Tale of two cities: Luxury prices soar in Oakland, plummet in San Francisco
By Ron Trujillo / firstname.lastname@example.org
High-end home prices increased 4.9% during the third quarter, as declining inventory and increasing demand lifted the market for million-dollar properties.
But California, often one of the priciest and strongest luxury markets, was largely overshadowed by hefty gains in Colorado and Florida communities, according to industry tracker Redfin.
Only Oakland cracked the top 10 cities with the largest gains during the July-September period. The Bay Area city’s luxury home price reached $2.27 million, a 15.6% increase compared to a year ago – and more than double the 7.3% gain for the overall housing market in Oakland. Longmont, Colo., had the largest year-over-year increase at 34.7%, followed by Fort Lauderdale, Fla., at 28.7%.
In fact, two of the four biggest losers in the luxury market were in California: San Francisco’s high-end home prices plummeted 14.7%, the second-largest decline in the nation, while Oceanside plunged 9.9%, the fourth-worst performance. Delray Beach, Fla., had the largest drop at 26.9%.
Redfin considers the luxury market the top 5% most expensive sales in a specific city, such as Los Angeles and San Francisco. The other 95% of homes comprise the so-called “rest of the market” category.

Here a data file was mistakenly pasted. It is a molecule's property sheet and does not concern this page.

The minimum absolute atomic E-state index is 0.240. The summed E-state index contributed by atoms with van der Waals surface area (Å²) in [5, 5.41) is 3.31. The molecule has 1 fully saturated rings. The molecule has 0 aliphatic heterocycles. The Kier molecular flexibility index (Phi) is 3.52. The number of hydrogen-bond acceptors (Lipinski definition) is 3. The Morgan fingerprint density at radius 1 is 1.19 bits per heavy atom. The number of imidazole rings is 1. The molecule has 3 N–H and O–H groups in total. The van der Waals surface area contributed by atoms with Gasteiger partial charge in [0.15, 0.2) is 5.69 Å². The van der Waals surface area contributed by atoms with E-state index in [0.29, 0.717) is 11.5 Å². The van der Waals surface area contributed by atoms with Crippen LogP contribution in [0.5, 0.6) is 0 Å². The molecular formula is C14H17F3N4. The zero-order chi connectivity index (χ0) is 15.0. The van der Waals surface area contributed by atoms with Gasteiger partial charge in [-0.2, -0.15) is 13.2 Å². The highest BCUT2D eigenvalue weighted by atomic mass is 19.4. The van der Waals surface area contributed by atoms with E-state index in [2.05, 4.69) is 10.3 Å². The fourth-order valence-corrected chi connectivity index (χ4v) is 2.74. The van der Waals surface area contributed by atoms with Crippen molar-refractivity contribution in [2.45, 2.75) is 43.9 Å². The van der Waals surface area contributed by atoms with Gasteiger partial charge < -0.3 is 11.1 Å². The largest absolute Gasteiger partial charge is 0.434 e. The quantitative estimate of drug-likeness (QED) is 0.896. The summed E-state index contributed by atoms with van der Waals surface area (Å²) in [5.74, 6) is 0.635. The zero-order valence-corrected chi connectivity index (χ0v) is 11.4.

“There is still strong buyer demand for high-end homes,” says Redfin chief economist Nela Richardson. “Despite declining inventory, luxury sales soared in the third quarter. Sales of homes priced at or above $1 million were up 11% from a year ago, while sales of homes priced at or above $5 million were up almost as much at 10%.”
Of course, as home prices climb, more homes join the $1 million and $5 million club. Regardless, even top-of-the-market homebuyers are facing a housing shortage, as days on the market falls to 70 , four fewer than third-quarter 2016 – and only 17 days more than the overall market.
Feature photo of Menlo Park home by Krista Abel/Shutterstock. Santa Monica home photo by Divanov/Shutterstock.